While president of AOC, Mr. Trast recalled hearing comments about how the new AOC was not the original AOC. He purposely stayed away from that debate – “left it alone.” He also remembers some people refusing to do business with the new AOC because it was not the original AOC. Mr. Trast said he and the other employees of AOC were too involved in operating a successful business to worry about such things. He does believe there is a “continuing history” or connection to the original AOC started by General Thompson in 1916, the Thompson as purchased by Mr. Numrich in 1951 and the new AOC he and Mr. Numrich formed in 1974.
Mr. Trast stopped working full time for AOC in 1993 and retired in 1996. His association with George Numrich started in 1966 when he went to work for Numrich Arms Corporation as the Comptroller. He later became the Vice-President and President of Numrich Arms before becoming the president of AOC in West Hurley, New York. He is an accountant by trade.
At the Trademark Office
Documents located at the U.S. Patent and Trademark office show AOC did not submit an application for the registration of the mark “Thompson” until July 25, 1984.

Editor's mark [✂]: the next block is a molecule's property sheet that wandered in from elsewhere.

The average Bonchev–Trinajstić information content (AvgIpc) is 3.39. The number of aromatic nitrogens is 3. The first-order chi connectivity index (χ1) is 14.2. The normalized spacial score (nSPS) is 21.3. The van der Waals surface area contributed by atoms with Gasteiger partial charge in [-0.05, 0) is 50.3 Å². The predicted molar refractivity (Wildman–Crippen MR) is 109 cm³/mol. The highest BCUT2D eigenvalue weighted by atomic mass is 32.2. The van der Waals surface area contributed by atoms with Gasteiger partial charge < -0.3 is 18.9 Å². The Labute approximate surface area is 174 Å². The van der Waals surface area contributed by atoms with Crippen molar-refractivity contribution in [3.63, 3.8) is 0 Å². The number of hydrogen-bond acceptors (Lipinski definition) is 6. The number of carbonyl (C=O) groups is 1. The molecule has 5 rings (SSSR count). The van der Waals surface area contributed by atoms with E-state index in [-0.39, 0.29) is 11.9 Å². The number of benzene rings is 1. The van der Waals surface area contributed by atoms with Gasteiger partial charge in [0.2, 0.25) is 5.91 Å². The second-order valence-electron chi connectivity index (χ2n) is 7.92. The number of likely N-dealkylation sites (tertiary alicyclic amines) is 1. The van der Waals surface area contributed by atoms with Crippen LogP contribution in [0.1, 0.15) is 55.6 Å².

U.S. Trademark Examiner Ernest H. Land initially “refused” the application for Trademark for the mark “Thompson” in December 1984 because the word Thompson is a common surname in the United States. Examiner Land gave the applicants 6 months to reply or this application would be deemed abandoned. He went on to state that “in view of your long use of this mark… a proper claim of distinctiveness” could be made if “the mark has become distinctive as applied to the goods (or services) as a result of your substantially exclusive and continuous use in commerce (specifying the type of commerce) for the five years next preceding the filing date of this application. Such a claim must be supported by an affidavit or by a declaration.